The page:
Much of the language of the Bible is concerned with imagery derived from nature, and with the fragrances that permeate the Holy Land. Plants symbolize life, growth, abundance, regeneration, and are the subject of many parables. Aromatics such as hyssop were prescribed for cultic purposes and personal cleanliness, while incense is mentioned 170 times. The humble incense burner from Yemen reminds us of the widespread use of aromatic substances in sacrificial practices, but also of their economic importance, and of the complex networks of commerce and cultural contacts that spices engendered.

Incense seems to have been particularly special to Bede: on his deathbed, he distributed his ‘treasures’ amongst his close friends: incense and peppercorns, aromatic tokens from the Holy Land. To him, their smell would have conjured the sacred landscape of the hallowed places about which he so often wrote—a prefiguration of Paradise.

In Anglo-Saxon medicine and belief, knowledge of the virtues and healing powers of native plants was steeped in ancient tradition; in art, however, vegetation motifs were a later, sophisticated import from the Mediterranean world, allusive to Christian ideas and culture.

The coin examined is a case in point: it is roughly contemporary with the Codex Amiatinus and just as innovative and intellectually ambitious. Its imagery, above and beyond the primary impression of pure sensory delight in the sweet scent of a plant, emphasizes the religious importance of the sense of smell as a gateway to human–divine relationship and invites an expansion of our olfactory imagination. It alerts us to the fact that, as with incense, we are in truth smelling salvation. It is one of a thematically interconnected group of five coins. Each illustrates one of the bodily senses and the way it opens access to the experience of God, and each offers a meditation on the transubstantiation of sensory material into the sacred immaterial.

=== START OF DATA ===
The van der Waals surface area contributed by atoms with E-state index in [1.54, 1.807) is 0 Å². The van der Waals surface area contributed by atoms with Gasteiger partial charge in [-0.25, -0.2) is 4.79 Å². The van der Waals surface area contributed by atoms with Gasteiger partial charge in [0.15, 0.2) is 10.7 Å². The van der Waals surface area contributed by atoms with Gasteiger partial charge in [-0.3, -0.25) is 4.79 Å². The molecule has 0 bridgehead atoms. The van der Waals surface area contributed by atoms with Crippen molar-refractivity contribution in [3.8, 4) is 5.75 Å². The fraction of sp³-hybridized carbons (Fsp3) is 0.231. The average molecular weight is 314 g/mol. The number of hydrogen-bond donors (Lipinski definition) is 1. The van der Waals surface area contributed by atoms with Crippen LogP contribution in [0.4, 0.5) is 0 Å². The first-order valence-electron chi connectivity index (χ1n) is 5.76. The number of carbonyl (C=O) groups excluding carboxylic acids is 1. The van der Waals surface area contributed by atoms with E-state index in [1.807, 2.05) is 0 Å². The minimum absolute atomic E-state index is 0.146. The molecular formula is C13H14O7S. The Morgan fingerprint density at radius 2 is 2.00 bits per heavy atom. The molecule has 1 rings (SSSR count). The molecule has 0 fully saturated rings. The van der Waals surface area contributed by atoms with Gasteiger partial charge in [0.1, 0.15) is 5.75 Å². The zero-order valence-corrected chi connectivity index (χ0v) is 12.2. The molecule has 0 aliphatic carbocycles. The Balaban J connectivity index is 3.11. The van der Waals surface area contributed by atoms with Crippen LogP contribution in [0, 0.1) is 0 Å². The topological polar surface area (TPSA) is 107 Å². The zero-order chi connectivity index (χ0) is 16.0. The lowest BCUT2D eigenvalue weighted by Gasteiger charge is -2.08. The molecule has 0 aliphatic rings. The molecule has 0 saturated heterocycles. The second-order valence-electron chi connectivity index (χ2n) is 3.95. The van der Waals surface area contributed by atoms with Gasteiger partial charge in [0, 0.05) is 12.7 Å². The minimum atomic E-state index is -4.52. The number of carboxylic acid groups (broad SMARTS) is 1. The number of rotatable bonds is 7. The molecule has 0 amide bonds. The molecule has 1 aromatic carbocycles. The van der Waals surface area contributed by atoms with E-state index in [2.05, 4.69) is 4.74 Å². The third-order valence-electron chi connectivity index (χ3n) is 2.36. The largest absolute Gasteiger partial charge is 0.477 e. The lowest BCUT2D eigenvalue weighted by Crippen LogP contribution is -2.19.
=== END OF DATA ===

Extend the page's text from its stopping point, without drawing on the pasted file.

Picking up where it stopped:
Through burning, incense changes its materiality, becoming a fragrant smoke travelling heavenward to God. Likewise, it transforms our longing into prayers, bringing them to His presence. Through incense, believers’ olfactory experiences and practices are elevated to a sacred sphere transcending time and space, and spanning the practices of different faiths.

 

References

Ashbrook Harvey, Susan. 2006. Scenting Salvation. Ancient Christianity and the Olfactory Imagination (Berkeley: University of California Press)

Farmer, D. H. (ed.). 1965. The Age of Bede (London: Penguin)

Holder, Arthur G. (trans.). 1994. Bede: On the Tabernacle, Translated Texts for Historians, 18 (Liverpool: Liverpool University Press)

Marsden, Richard. 2011. ‘Amiatinus in Italy: The Afterlife of an Anglo-Saxon Book’, in Anglo-Saxon England and the Continent, ed. by Hans Sauer Joanna Story (Tempe, Arizona: ACMRS), pp. 217–43

O’Reilly, Jennifer. 2009. ‘‘All that Peter Stands For’: The Romanitas of the Codex Amiatinus Reconsidered’, in Anglo-Saxon/Irish Relations Before the Vikings, ed. by James Graham-Campbell and Michael Ryan (Oxford: Oxford University Press)